John Winston Lennon was born in Liverpool on 9 October 1940. A founder member of The Beatles, and their singer, songwriter and guitarist, he was murdered in New York City on 8 December 1980.

The early years

Lennon grew up with his aunt Mimi and uncle George in a house called Mendips, at 251 Menlove Avenue, Liverpool. He kept in close contact with his mother Julia Lennon until her death in 1958, but had little contact with his father Alf.

Julia Lennon taught her son to play the banjo, and they shared a love of Elvis Presley’s music. The first song he learned to play was Fats Domino’s ‘Ain’t That A Shame’.

In 1957 she bought John his first guitar, a Gallotone Champion acoustic “guaranteed not to split”. Julia ensured it was delivered to her house rather than Mimi’s, as her sister was disapproving of music. She told her nephew, “The guitar’s all very well, John, but you’ll never make a living out of it”.

Lennon’s first school was Mosspits Lane Infants School in Wavertree, Liverpool, which he attended from November 1945 to May 1946. He then changed to Dovedale Primary School, and upon passing his 11 Plus attended Quarry Bank Grammar School (1952-1957). He formed The Quarrymen in March 1957, and in July the same year met Paul McCartney at the garden fete at St Peter’s Church in Woolton, Liverpool.

The pair quickly bonded, and began rehearsing and writing songs together at McCartney’s home at 20 Forthlin Road. Lennon’s first completed song was ‘Hello Little Girl’, later a hit for the Fourmost. McCartney also introduced Lennon to George Harrison, and convinced him to let the young guitarist join the group, eventually named The Beatles after a series of other names were rejected.

We all looked up to John. He was older and he was very much the leader – he was the quickest wit and the smartest and all that kind of thing.
Paul McCartney

Lennon failed all his GCE O level exams, but with the help of his head teacher was accepted into the Liverpool College of Art. There he met Cynthia Powell, who became his first wife. They married after she became pregnant with their son Julian, who was born on 8 April 1963.

With The Beatles

An unruly pupil, Lennon dropped out of college before his final year. By this time, however, The Beatles were working hard to establish a name for themselves. Initially managed by Allan Williams from May 1960, they were booked later that year to play at the Indra club in Hamburg. The trip wasn’t a success: McCartney and drummer Pete Best were accused of arson after a fire started in the cinema where they were staying, and George Harrison was deported for working while under the age of 18. Lennon returned to Liverpool after his work permit was revoked.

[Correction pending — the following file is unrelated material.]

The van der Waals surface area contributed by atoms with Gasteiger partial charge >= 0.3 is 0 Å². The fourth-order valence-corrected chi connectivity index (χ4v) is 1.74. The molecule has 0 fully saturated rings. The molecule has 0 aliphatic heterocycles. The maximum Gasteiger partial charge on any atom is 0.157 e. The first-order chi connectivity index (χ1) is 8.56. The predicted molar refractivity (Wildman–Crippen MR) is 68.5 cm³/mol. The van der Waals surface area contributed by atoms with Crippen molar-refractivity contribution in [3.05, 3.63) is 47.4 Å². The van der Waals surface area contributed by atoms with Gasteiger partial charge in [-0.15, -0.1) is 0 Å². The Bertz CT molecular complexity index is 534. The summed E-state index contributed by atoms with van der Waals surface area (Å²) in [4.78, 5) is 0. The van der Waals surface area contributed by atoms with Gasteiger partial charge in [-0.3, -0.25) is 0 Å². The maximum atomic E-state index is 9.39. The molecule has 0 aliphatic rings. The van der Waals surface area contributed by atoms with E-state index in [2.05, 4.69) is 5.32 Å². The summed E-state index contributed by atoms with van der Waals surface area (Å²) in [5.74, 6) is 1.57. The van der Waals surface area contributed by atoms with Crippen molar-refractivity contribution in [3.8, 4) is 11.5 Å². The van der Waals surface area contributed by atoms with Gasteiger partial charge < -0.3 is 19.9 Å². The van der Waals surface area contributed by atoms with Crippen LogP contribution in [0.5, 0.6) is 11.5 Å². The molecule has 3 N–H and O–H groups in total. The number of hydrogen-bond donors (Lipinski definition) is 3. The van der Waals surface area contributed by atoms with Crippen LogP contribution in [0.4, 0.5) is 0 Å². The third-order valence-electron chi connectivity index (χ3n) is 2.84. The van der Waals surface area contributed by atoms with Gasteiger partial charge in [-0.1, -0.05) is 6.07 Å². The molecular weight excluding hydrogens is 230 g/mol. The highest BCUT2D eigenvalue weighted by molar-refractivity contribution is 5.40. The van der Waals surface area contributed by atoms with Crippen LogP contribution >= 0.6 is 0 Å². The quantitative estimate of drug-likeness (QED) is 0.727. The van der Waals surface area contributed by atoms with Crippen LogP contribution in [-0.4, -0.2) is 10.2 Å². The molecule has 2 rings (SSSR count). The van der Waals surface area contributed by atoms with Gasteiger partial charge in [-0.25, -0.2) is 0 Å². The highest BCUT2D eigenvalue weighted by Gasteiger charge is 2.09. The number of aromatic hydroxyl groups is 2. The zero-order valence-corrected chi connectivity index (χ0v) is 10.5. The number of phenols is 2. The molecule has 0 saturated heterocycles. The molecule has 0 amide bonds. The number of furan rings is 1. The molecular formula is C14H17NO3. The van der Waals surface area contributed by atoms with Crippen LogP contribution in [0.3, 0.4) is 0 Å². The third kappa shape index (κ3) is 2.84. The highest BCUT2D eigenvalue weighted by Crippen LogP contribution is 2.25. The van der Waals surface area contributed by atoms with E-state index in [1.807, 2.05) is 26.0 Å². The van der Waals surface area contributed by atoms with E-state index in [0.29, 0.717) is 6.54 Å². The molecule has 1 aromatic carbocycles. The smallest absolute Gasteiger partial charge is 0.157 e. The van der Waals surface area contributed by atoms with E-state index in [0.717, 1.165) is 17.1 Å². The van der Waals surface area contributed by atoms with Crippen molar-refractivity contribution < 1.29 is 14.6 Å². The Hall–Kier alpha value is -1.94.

John Lennon and Stuart Sutcliffe in Hamburg, 1960

The Beatles returned to Hamburg after Harrison turned 18, and from April 1961 began another residency. While there they recorded ‘My Bonnie’ with singer Tony Sheridan.

In 1962 they returned to Hamburg to play at the Star Club, and in May were signed to EMI subsidiary label Parlophone. Their first single, ‘Love Me Do’, was released on 5 October.

By the following year The Beatles had become a worldwide phenomenon, under the auspices of manager Brian Epstein. Their success looked unstoppable, though in March 1966 Lennon was interviewed by journalist Maureen Cleave, who quoted him as saying:

Christianity will go. It will vanish and shrink. I do not know what will go first, rock ‘n’ roll or Christianity. We’re more popular than Jesus now. Jesus was all right, but his disciples were thick and ordinary.

The quote led to protests in the southern and midwest US states, which included public bonfires of Beatles records and memorabilia. Lennon issued an apology of sorts at a Chicago press conference in August 1966, saying:

I was not saying whatever they’re saying I was saying. I’m sorry I said it really. I never meant it to be a lousy anti-religious thing. I apologise if that will make you happy. I still do not know quite what I’ve done. I’ve tried to tell you what I did do, but if you want me to apologise, if that will make you happy, then OK, I’m sorry.

By this time The Beatles had long tired of the demands of Beatlemania and the frenetic pace of touring. Lennon later wrote:

I always remember to thank Jesus for the end of my touring days; if I hadn’t said that The Beatles were ‘bigger than Jesus’ and upset the very Christian Ku Klux Klan, well, Lord, I might still be up there with all the other performing fleas! God bless America. Thank you, Jesus.
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